Microsoft is to improve Windows security by creating a virtual 'vault' where customers can conduct electronic transactions and store sensitive information.
The drawback is that the vault, dubbed Palladium, will mean that consumers will have to buy new computers and other devices equipped with ultra-secure processors.
Microsoft explained that the technology will not be available for at least 18 months and is a spin off from its attempt to create digital movies that could not be pirated.
Company officials have told executives in private briefings that they do not expect to see mainstream products for at least five years.
David Farber, former chief technologist at the Federal Communications Commission, said that he was "somewhat satisfied" with Microsoft's plans, but will watch closely to ensure that the software giant does not try to use Palladium to control the world's software markets.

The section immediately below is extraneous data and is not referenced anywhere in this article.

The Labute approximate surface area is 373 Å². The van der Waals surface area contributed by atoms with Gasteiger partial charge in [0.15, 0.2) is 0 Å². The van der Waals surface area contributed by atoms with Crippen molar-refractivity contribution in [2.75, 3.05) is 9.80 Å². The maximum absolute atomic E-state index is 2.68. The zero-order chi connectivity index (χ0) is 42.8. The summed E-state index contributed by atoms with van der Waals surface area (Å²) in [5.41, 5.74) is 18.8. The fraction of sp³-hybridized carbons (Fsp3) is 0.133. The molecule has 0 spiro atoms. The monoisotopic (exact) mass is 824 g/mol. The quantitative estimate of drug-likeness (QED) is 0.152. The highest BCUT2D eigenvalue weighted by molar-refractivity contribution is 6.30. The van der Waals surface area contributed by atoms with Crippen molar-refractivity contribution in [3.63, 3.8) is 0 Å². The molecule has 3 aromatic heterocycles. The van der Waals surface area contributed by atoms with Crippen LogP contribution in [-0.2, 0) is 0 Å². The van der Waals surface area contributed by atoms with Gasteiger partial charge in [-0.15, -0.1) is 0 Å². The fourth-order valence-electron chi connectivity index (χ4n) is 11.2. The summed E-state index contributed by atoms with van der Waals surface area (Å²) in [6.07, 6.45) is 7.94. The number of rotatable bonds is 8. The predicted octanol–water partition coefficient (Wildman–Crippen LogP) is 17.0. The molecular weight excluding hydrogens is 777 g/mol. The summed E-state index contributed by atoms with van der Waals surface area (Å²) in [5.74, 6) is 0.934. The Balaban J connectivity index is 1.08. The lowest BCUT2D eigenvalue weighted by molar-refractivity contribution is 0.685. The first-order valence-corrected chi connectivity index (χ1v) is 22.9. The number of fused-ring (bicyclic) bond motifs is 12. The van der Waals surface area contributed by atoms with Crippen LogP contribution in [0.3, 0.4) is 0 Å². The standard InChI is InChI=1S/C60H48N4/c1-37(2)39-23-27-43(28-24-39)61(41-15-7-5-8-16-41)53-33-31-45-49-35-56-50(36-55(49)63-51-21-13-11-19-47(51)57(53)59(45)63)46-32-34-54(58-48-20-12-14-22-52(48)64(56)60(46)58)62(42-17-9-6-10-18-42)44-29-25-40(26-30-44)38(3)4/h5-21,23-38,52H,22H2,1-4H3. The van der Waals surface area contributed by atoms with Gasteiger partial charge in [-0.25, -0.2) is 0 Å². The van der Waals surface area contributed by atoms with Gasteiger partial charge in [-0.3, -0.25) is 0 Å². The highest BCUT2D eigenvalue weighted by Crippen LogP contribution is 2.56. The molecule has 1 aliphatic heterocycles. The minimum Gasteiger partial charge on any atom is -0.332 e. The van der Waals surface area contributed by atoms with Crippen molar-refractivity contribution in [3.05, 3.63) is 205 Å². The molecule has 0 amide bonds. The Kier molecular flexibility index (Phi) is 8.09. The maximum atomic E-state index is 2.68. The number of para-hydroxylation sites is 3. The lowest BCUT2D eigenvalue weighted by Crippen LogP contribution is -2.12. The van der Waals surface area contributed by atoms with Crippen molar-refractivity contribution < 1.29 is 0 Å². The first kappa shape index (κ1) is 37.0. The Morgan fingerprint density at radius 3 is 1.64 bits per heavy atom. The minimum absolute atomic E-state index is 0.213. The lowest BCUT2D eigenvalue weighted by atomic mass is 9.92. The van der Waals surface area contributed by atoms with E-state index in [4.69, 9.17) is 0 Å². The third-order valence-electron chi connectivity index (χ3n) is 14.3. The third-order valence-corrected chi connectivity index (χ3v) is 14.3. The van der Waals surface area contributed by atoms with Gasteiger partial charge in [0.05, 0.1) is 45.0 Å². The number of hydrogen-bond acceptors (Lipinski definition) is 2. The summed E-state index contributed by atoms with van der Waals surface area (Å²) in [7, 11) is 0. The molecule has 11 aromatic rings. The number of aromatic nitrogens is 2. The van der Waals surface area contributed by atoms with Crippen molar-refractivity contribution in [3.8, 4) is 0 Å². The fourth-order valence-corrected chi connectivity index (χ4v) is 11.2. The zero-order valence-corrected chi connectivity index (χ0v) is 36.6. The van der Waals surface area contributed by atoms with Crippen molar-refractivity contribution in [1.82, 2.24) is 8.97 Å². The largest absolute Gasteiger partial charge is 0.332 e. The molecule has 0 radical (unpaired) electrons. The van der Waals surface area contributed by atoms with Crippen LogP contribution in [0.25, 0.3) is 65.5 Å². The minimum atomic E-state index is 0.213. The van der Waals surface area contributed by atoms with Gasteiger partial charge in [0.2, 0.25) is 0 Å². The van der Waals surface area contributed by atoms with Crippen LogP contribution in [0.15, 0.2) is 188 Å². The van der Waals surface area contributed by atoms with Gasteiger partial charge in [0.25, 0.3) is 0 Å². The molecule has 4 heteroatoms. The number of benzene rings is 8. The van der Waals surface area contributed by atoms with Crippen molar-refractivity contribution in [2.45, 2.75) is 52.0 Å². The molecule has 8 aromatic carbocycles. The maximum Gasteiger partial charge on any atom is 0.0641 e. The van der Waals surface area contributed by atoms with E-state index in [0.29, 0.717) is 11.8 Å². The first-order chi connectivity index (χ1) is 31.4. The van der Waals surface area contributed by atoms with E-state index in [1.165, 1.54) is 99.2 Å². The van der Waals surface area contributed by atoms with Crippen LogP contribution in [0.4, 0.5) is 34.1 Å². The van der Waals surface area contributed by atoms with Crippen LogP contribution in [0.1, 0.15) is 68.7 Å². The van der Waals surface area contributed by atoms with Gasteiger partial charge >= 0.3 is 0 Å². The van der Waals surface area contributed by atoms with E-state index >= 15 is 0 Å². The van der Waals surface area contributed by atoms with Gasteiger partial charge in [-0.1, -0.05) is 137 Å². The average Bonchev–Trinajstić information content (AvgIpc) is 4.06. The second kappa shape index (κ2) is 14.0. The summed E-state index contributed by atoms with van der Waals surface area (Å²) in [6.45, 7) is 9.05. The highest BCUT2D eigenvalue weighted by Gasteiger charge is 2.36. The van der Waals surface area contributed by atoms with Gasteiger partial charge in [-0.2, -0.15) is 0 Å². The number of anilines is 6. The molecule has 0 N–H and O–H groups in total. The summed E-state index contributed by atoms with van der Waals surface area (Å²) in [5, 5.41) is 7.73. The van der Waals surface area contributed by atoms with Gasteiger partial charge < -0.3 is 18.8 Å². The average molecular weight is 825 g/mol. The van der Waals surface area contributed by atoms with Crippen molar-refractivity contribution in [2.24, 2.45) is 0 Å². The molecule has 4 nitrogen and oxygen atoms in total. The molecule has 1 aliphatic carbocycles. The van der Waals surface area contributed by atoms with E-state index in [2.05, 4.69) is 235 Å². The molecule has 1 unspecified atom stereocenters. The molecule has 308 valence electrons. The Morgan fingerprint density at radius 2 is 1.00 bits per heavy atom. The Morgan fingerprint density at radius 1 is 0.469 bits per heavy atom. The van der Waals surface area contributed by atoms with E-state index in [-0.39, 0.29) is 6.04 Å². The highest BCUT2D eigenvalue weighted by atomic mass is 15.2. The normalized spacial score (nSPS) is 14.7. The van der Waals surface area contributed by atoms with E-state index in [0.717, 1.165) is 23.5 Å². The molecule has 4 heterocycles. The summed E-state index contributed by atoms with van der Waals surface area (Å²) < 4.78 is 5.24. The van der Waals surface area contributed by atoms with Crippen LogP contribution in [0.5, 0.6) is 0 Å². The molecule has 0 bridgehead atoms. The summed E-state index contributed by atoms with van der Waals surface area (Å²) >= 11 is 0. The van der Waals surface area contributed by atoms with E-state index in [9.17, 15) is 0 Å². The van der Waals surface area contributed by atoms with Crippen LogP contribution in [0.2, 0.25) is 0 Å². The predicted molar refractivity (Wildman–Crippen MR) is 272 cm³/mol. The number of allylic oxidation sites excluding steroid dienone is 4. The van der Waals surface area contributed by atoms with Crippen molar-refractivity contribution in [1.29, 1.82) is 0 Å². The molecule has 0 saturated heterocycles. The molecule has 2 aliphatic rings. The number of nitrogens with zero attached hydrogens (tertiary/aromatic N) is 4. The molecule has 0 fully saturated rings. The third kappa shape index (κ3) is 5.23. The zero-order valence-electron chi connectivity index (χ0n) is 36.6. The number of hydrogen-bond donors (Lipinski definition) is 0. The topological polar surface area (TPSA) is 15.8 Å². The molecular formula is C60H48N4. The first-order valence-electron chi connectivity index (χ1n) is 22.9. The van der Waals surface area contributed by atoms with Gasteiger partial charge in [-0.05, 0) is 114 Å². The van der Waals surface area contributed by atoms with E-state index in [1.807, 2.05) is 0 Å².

The technology could distinguish safe software from data containing viruses or other malicious computer code.
Customers could store personal details within this part of Windows, such as financial or medical records, which would be encrypted and otherwise inaccessible even from other software running on the computer.
Microsoft's efforts are similar to those of the Trusted Computing Platform Alliance, an industry group working on hardware technology to let computers recognise 'trustworthy' software.
IBM has already shipped new laptop computers featuring such security chips.
Intel and AMD, the world's largest chipmakers, will redesign processors to include cryptography features for Palladium.
It will need video and keyboard adaptations to ensure that a customer's typed information is displayed without changes on the screen.
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